January 6 committee chairman says witnesses have described conversations between extremists and Trump's orbit
By Paul LeBlanc, Jeremy Herb and Katelyn Polantz, CNN
(CNN) -- The Democratic chairman of the House select committee investigating the January 6, 2021, attack on the US Capitol said Thursday that the panel will present witnesses describing conversations between extremist groups and members of former President Donald Trump's orbit.
Asked by CNN's Jake Tapper whether there were "going to be witnesses that describe actual conversations between these extremist groups and anyone in Trump's orbit?" Rep. Bennie Thompson responded: "Yes.
"Obviously, you'll have to go through the hearings, but we have a number of witnesses who have come forward that people have not talked to before, that will document a lot was going on in the Trump orbit while all of this was occurring," the Mississippi Democrat said.
Thompson did not elaborate on the nature of the conversations, though evidence gathered in the Justice Department's Oath Keepers and Proud Boys cases shows that both groups stuck close to some right-wing VIPs, especially those they believed they were providing volunteer "security" for on January 5 and 6, 2021.
Joshua James, an Oath Keeper who has pleaded guilty to seditious conspiracy, chauffeured Roger Stone, for instance. Stone also has close ties to prominent members of the Proud Boys, going back years.
During the riot, some Oath Keepers discussed trying to help Republican Rep. Ronny Jackson -- though they were not clear whom they were in touch with to learn about Jackson's status.
And according to another piece of evidence in the case against the Oath Keepers, a lawyer working with the group discussed being in touch with people around the Trump campaign on a recorded November 2020 conference call.
Yet not all the contacts are described so explicitly. One Oath Keeper said as part of his guilty plea that he witnessed group head Stewart Rhodes call an unnamed person the night of January 6, and ask to speak to Trump directly. The person didn't oblige.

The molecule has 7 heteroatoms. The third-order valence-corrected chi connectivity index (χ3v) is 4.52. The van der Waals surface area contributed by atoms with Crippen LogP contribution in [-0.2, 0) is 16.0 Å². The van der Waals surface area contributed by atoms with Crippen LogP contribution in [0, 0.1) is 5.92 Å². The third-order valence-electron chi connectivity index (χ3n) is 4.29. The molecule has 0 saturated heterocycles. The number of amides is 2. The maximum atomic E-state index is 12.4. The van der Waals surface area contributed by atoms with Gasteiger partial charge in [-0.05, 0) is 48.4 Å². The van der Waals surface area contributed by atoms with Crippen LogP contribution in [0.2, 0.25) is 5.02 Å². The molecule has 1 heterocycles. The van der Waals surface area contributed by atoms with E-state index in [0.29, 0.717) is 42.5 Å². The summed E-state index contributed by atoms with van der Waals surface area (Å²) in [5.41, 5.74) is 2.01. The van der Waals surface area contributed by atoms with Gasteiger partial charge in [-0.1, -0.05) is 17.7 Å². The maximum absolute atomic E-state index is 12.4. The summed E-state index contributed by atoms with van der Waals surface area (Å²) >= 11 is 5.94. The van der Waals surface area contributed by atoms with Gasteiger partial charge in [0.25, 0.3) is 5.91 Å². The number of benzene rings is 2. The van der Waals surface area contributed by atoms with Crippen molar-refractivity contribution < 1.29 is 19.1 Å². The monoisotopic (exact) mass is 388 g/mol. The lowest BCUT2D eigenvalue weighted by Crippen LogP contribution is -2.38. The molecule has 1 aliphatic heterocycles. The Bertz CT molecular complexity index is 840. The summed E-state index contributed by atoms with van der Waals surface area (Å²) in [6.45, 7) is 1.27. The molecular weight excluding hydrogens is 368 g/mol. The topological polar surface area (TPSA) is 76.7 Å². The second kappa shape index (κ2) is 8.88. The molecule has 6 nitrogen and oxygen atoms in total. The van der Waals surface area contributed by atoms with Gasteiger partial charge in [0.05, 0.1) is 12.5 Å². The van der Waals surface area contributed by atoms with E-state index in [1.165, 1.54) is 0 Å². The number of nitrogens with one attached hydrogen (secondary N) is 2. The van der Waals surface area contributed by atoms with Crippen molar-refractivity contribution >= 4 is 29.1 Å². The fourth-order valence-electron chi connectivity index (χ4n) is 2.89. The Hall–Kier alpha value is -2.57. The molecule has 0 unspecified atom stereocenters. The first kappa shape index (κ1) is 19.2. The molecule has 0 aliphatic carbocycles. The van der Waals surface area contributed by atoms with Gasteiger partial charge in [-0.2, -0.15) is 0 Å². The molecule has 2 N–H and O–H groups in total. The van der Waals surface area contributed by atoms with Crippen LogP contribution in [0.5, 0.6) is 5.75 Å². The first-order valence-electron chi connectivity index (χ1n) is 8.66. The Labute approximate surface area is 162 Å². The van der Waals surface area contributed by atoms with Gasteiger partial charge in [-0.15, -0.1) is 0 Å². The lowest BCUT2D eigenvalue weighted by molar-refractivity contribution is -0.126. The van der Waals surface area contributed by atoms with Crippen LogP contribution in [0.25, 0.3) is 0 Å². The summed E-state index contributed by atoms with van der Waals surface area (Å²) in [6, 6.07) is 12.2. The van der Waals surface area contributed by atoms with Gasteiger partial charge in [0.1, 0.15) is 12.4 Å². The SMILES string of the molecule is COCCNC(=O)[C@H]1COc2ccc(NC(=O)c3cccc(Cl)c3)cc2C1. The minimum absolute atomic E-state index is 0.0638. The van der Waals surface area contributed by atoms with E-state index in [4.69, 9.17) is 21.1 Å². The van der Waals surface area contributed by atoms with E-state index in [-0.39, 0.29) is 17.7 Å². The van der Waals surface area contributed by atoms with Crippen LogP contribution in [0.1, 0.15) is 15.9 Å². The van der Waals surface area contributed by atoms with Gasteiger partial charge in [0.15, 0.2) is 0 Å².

Thompson told CNN's Erin Burnett on "OutFront" on Friday that the panel will show proof of the relationship between the Oath Keepers and members of the former President's inner circle, though they haven't found evidence that Trump himself engaged directly with the group. The committee, he said, "found close relationship with those extremist elements in the country, especially the Proud Boys and Oath Keepers."
"There are people, as I said, in his orbit that have engaged these groups all along," Thompson said Friday.
Thompson's comments follow the panel's first prime-time hearing, in which it detailed the findings of its investigation and played new video from closed-door depositions of members of Trump's team and depicting the violence at the Capitol. The committee introduced the American public to two of the most militant far-right extremist groups in the country, which were present on January 6: The Proud Boys and Oath Keepers.
These groups were at the vanguard of the riot. They were among the first to breach the building, and are accused of planning violence.
Explaining the committee's approach to the hearings, Thompson told Tapper that "everything that the public heard tonight is factual. We can prove it. Because as you know, the fact checkers will look at everything that was presented, and we made a conscious effort to only put on what we could prove."
"So, we put the tweets from the President. We put video from the President," he continued. "We put everything on, but we put it in an order that the public could now see that even when the President was told by the chief law enforcement officer, that he appointed, attorney general, that there was no fault in the election. Obviously, the people he was listening to were not reputable in terms of looking at the evidence. And so, the President blew him off and started listening to people who had no real ground on the issue."
Thursday's hearing was the first in a series this month that will highlight the findings of the panel's investigation, which included interviews with more than 1,000 people about how Trump and his team tried to overturn the results of the 2020 election on multiple fronts.
This story has been updated with additional details Friday.
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